Star Wars books have increasingly become more sci-fi than sci-fantasy, going into more detail about the technical aspects of the universe than focusing on the larger-than-life stories based on myths that they should have. Now we have a story about how a "technological terror" was constructed, which goes on an on about how big the Death Star is, how it was made, what parts weren't working, what needed to be changed, blah blah blah. There are some new characters that are introduced and whom we fol ...more
Moses Operandi
This book was fresh and enjoyable, with interesting characters and a nail-biter ending. At the beginning, it was rather hard to follow. The book was written in short sections, generally no more than three pages long and usually less, following the story of one character. This jumping from character to character was rather daunting, but I stuck to it, and it was worth it. Of course, the good thing about an ensemble-cast setup is that you get to watch each particular story develop until they all c ...more
Stephen Kibler
One expects that any Star Wars novel is going to be complete crap, and this one doesn't disappoint.

Yet, this is a book that I have wanted to exist since I was a kid. The scene in Star Wars where the Stormtroopers are standing around chatting gave us a glimpse into their everyday lives -- and I wanted more. This book delivers, as we delve into the lives of regular folk who work on the Death Star. These people have ancillary contact with the main characters as the events of the Star Wars movie unf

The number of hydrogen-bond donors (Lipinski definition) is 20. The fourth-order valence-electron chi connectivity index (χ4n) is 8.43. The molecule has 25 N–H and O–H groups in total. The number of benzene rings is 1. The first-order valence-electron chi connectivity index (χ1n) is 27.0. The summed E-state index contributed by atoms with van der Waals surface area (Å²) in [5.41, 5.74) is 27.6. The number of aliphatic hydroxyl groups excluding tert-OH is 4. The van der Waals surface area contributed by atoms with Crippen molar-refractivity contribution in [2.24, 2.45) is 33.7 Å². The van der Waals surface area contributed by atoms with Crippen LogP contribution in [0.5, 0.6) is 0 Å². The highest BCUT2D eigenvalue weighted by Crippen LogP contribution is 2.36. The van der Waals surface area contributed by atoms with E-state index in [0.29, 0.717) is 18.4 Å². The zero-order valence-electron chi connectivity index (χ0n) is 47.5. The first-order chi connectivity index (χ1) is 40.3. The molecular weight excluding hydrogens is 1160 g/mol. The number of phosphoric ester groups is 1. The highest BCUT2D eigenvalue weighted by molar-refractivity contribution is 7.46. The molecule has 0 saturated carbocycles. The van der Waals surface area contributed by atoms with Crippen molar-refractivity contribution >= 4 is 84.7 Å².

Here it is the nutshell: No real clear and tight plot until the last third. Far too much character set up for a one shot novel. I'd have understood this much character stuff if it were part of a series.

It all came together in the last third. It's a fun, exiting and emotional ending actually but not worth the hard earned time getting there. There are so many better EU novels than this one. *waves hand* This isn't the book you're looking for. Move along.;)
This book really exceeded my expectations. Being a Star Wars book, I was interested enough to pick it up, but given that it appeared to focus on the story of an inanimate battle station, and a story which has been covered before by A New Hope, I approached it with the expectation that it would not be up there with the best books of the Star Wars saga. In addition, critics had condemned it as boring, slow and too long. Assuredly, it did take a couple of chapters to get into. The protagonists, our ...more
Like James Cameron's movie "Titanic", you know how this book is going to end even before you begin reading, but that doesn't completely ruin the story as it moves towards that inevitable climax.
In fact, I liked learning what the triggerman on Alderaan's death thought as he edged closer to the secret Rebel base and another million deaths on top of his conscience. Then there is the stormtrooper who chases Solo and Chewbacca through the bowels of the Death Star and his "error" in letting them escap
Brandon Rooney
This book answers the long running question of whether or not Luke murdered millions of innocents when he launched that proton torpedo...

The novel follows the story lines of at least five different individuals, ranging from Imperial military staff to imprisoned criminals to regular citizens aboard the Death Star. The reader goes inside the minds of these characters, including the drive behind Grand Moff Tarkin's desire to make it the ultimate power in the universe.

The characters are well develop
There's an extent to which I enjoyed the extended galaxy literature of Star Wars more when I was young. That was possibly because I just loved Star Wars, and wasn't as much concerned with a good story or good writing. Now older, and a bit more cynical, I entered this book with hesitation, but I was pleasantly surprised.